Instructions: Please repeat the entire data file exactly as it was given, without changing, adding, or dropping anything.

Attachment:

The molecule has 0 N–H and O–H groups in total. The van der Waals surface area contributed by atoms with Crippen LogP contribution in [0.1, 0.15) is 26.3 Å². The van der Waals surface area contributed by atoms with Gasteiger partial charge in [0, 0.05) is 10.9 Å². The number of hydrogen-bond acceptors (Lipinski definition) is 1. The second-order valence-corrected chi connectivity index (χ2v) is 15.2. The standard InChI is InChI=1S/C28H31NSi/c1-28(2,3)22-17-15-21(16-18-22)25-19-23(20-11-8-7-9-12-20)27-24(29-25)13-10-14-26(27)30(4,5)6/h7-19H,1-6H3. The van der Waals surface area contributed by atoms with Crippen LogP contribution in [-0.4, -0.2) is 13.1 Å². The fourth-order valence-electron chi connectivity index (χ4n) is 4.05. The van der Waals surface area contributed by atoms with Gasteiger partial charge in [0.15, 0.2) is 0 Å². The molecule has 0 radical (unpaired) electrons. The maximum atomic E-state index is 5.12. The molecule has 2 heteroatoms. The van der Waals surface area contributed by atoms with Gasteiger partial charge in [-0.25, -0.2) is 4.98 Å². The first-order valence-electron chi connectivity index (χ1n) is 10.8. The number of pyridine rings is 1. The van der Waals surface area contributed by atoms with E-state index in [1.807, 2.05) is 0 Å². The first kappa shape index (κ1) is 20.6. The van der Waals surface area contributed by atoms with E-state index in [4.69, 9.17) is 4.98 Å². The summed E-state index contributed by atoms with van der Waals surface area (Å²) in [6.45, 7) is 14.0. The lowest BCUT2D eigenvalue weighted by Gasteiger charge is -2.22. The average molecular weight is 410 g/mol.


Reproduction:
The molecule has 0 N–H and O–H groups in total. The van der Waals surface area contributed by atoms with Crippen LogP contribution in [0.1, 0.15) is 26.3 Å². The van der Waals surface area contributed by atoms with Gasteiger partial charge in [0, 0.05) is 10.9 Å². The number of hydrogen-bond acceptors (Lipinski definition) is 1. The second-order valence-corrected chi connectivity index (χ2v) is 15.2. The standard InChI is InChI=1S/C28H31NSi/c1-28(2,3)22-17-15-21(16-18-22)25-19-23(20-11-8-7-9-12-20)27-24(29-25)13-10-14-26(27)30(4,5)6/h7-19H,1-6H3. The van der Waals surface area contributed by atoms with Crippen LogP contribution in [-0.4, -0.2) is 13.1 Å². The fourth-order valence-electron chi connectivity index (χ4n) is 4.05. The van der Waals surface area contributed by atoms with Gasteiger partial charge in [0.15, 0.2) is 0 Å². The molecule has 0 radical (unpaired) electrons. The maximum atomic E-state index is 5.12. The molecule has 2 heteroatoms. The van der Waals surface area contributed by atoms with Gasteiger partial charge in [-0.25, -0.2) is 4.98 Å². The first-order valence-electron chi connectivity index (χ1n) is 10.8. The number of pyridine rings is 1. The van der Waals surface area contributed by atoms with E-state index in [1.807, 2.05) is 0 Å². The first kappa shape index (κ1) is 20.6. The van der Waals surface area contributed by atoms with E-state index in [4.69, 9.17) is 4.98 Å². The summed E-state index contributed by atoms with van der Waals surface area (Å²) in [6.45, 7) is 14.0. The lowest BCUT2D eigenvalue weighted by Gasteiger charge is -2.22. The average molecular weight is 410 g/mol.